3.   The Iranians really really want a bomb.  Probably they view it as insurance against us doing regime change on them.  Does a "treaty" make much difference in the face of such a threat to the regime's very existence?  Can anything short of ground invasion and occupation stop their drive for the bomb?
4.  International treaties require the advice and consent of the senate to go into effect.  How can Obama threaten to veto advice and consent?  Some newsies are saying that this deal isn't a treaty, how does that work really?  If it's something magical and not-a-treaty, does it really bind the US to anything?  Cannot a future administration  repudiate it? 
   It would be nice if the newsies could enlighten us on any of this. 

Tuesday, July 14, 2015

Hammacher Schlemmer catalog came today

I been getting more and more mail order catalogs over the years.  Today I got the creme de la creme Hammacher Schlemmer catalog.  This is the catalog for the 1%.  Everything is really pricey, and they carry some extreme stuff for extreme prices.  Like a $4500 Dutch bicycle.  A $125,000 Mini Monster truck (for kids).  A $185,000 most realistic motor racing simulator. 
It's cool to read, but does anyone buy this stuff?

Monday, July 13, 2015

Forget about CO2, Water Vapor is in charge

The greenies have been beating the drum for years about CO2 as a green house gas in the earth's atmosphere.  A green house gas blocks Infra Red (heat) radiation from escaping from the earth into outer space.  Burning of wood, coal, oil, and natural gas releases vast amounts of CO2 into the atmosphere.  The CO2 level has increased since the industrial revolution, from some 300 parts per million to nearly 400 parts per million today.  The greenies believe that this is cause of  "global warming" and are pushing for expensive economy wrecking measures to reduce the CO2 level.
   Trouble is, ordinary water vapor is just a strong a greenhouse gas as CO2.  And there is a LOT more water vapor out there than CO2.  According to this, water vapor is 2 to 3  percent of the atmosphere, call it 20,000 to 30,000 parts per million.  300 or 400 parts million of CO2 just doesn't matter compared to that.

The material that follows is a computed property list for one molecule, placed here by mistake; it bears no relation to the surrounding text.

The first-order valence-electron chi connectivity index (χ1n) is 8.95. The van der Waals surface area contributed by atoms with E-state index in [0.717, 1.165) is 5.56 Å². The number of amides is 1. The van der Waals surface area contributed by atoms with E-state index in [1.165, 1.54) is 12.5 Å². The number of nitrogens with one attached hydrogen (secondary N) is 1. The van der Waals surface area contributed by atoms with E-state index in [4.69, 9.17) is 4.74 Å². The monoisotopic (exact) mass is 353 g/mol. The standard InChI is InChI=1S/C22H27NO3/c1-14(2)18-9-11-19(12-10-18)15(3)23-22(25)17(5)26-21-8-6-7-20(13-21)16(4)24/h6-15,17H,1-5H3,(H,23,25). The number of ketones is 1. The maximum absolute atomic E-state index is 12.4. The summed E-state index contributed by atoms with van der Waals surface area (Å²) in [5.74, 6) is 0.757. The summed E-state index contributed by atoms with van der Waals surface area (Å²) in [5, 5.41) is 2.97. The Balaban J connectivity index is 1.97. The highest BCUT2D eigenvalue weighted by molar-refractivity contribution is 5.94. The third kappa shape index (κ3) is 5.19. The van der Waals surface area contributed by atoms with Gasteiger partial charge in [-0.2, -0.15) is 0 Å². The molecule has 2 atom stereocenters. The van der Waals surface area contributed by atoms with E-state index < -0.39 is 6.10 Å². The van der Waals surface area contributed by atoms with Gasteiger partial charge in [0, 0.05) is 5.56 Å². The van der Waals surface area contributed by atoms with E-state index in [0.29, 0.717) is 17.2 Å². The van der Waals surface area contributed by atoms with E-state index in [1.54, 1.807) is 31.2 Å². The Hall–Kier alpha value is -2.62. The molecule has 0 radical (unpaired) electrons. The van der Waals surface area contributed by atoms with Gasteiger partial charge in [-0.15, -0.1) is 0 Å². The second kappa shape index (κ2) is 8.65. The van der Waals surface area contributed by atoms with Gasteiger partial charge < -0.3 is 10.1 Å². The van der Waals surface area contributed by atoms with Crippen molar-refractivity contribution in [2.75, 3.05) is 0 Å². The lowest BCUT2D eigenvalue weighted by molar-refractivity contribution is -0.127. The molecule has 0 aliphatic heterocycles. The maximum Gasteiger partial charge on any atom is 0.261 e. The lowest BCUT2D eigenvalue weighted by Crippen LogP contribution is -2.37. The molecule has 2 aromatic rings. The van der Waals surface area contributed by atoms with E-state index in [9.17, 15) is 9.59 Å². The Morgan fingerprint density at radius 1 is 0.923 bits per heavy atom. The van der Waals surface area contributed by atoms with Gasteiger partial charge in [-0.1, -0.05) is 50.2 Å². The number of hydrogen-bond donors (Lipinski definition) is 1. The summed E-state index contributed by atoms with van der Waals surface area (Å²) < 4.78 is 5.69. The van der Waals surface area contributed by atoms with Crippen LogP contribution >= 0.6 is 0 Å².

Since the earth's surface is 3/4 ocean, the water vapor isn't going away.
   The greenies claim that water vapor is different, as the global warming comes on, more water evaporates and the water vapor content of the atmosphere goes up.  But this is just another way of saying that water vapor is  a stronger greenhouse gas than  CO2, which means that CO2 matters even LESS, all things being equal.
    Needless to say, I don't hold with poverty enhancers like "cap and trade", the "war on coal", bans on fracking, Corporate Average Fuel Economy, handouts for battery cars, regulation of wood stove emissions, or the alcohol mandate for motor fuel.  These things make life more expensive for us plain citizens and don't cool the world.  To say nothing of the power handed to bureaucrats to jerk us around.

Sunday, July 12, 2015

Sun Spottiness

It's all around the Internet, a new story about a sun spot catastrophy will bring back the ice ages by 2030.  Or maybe more global warming.  The story claims that two cyclical patterns with in the Sun have been discovered. They didn't say how this amazing detection was performed.  The two patterns will coincide in 2030 causing a Maunder Minimum, a lack of sun spots.